As you would expect, the countable nouns are accompanied by plural form of verb while the uncountable nouns use singular form of verb. Example:

  • A number of soldiers have lost their lives in the battle. (Plural for countable noun)
  • Some of the students in the class were (Plural for countable noun)
  • Some of the rice was not cooked properly. (Singular for uncountable noun)
  • Most of the money was (Singular for uncountable noun)

So, when words like ‘some, few, several, many, both, all, a lot of, plenty of, a great deal of, most of, some of,’ are used with a countable noun, the verb is plural. In contrast, if these words are used with an uncountable noun, the verb is singular. Examples:

  • Only some of the leopards are (Plural for countable noun)
  • A lot of work needs to be completed. (Singular for uncountable noun)

An exception to this rule is: Similar to the case of collective nouns, if the countable nouns refer to a single unit, the verb form used is singular. E.g.: The number of soldiers on the frontline is large.

5. Commonly confused singular subjects

As the name states, these subjects may appear plural but use singular form of verbs. Such subjects are: everyone/anyone/someone, everybody/ anybody/somebody, everything/anything/something, whatever/whoever, neither/either(unless accompanied by ‘or/nor’), nothing/no one/nobody, each other, every. Examples:

  • Someone in the game was
  • One of the cartons is

An exception to this is in case of subjects like none/no. Examples:

  • None of the money was (Singular)
  • None of the students have completed the homework yet. (Plural)

So, what do you think is the difference in the subjects? Well, if you see carefully, ‘money’ is an uncountable noun while ‘students’ is a countable noun. In other words, plural or singular verb is used depending upon the noun accompanying the word ‘none’. Similarly, let’s see the examples for ‘no’:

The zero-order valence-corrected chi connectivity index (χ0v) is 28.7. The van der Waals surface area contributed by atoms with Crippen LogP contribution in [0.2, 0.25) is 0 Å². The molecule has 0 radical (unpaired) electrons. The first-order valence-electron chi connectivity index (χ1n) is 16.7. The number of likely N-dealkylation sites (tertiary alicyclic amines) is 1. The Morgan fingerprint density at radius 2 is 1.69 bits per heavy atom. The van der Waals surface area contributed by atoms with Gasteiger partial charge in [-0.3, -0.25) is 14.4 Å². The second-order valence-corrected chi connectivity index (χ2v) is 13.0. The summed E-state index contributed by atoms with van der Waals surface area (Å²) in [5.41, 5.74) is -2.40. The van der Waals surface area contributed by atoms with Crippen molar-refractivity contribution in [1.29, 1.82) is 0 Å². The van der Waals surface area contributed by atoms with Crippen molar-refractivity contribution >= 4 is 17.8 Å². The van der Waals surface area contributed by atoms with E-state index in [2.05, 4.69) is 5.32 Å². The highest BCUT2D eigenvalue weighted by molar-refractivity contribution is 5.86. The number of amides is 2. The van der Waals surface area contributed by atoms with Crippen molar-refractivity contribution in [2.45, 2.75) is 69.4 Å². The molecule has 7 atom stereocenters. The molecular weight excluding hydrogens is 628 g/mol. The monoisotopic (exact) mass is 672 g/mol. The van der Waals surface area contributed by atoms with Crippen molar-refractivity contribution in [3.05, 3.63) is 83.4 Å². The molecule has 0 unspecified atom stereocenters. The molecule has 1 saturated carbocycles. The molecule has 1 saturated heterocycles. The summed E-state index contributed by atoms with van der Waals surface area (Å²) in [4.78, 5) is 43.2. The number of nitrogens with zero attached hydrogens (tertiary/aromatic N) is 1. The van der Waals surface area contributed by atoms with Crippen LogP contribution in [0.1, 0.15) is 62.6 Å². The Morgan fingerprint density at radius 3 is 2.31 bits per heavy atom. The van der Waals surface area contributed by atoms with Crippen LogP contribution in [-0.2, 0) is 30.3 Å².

• No example is relevant to this question. (Singular)
  • No examples are relevant to this question. (Plural)

Now, as you can see, the difference here is simple. A singular or plural verb is used with ‘no’ depending upon the noun that follows it.

Another type of commonly confused singular subjects are the nouns like ‘mathematics’/‘maths’, ‘dollars’, ‘civics’, ‘news’, etc. These may seem plural but use singular verbs being a single entity. Examples:

  • Maths is a difficult subject.
  • A million dollars is required for repair.

6. “There” and “here” are not subjects

As you would expect, in sentences starting with ‘there’ and ‘here’, the subject is usually found later in the sentence. E.g. There were five toys on the table.

7. Quantity words/phrases

As the name suggests, quantity words/phrases refer to fractions, percentages, etc. You often encounter phrases like 10% of ..,half of ..,etc. What do you think should be the criteria for accompanying verb? Well, as you would expect, such sentences get the verb that agrees with the main subject. Examples:

  • Half of the money is
  • Half of the books are
  • 50 of every 100 men are

As discussed above, the main subject may be countable or uncountable, depending upon which the verb form is used.

An exception to this is the word ‘majority’. Words like ‘majority’ use a singular/plural form of verb depending upon whether it is alone or used with a plural noun. Examples:

  • The majority of the students were cheating in the examination. (Plural)
  • Majority refers to the greater part of the total. (Singular)
  • A majority is always right. (Singular)

8. Subjects in form of Phrases/ Clauses

You may come across phrases in –ing form or clauses that form subject of the sentence. What can be the verb criteria for such kind of subjects? Let’s discuss with a few examples:

  • Having best friends is a blessing.
  • Whatever she wants to do is fine with me.
  • Delivering burgers is not a glamorous job, but it pays his bills.

Well, you must have notice that these phrases/clauses convey one single idea. And that is the very reason why singular verbs are used for them.

Finally, you are well aware of the essential rules of subject verb agreement. The best way to remember them is to invest a good amount of time in practicing variety of sentence correction questions. Questions from previous year CAT papers and mock tests will greatly help you boost up your exam preparation.

You can also see: CAT Grammar: Introduction to Verb Tenses

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CAT Grammar: Subject-Verb Agreement

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One response to “CAT Grammar: Subject-Verb Agreement”

  1. Jitendra Kumar says:

    Very lucrative
    Thanks sir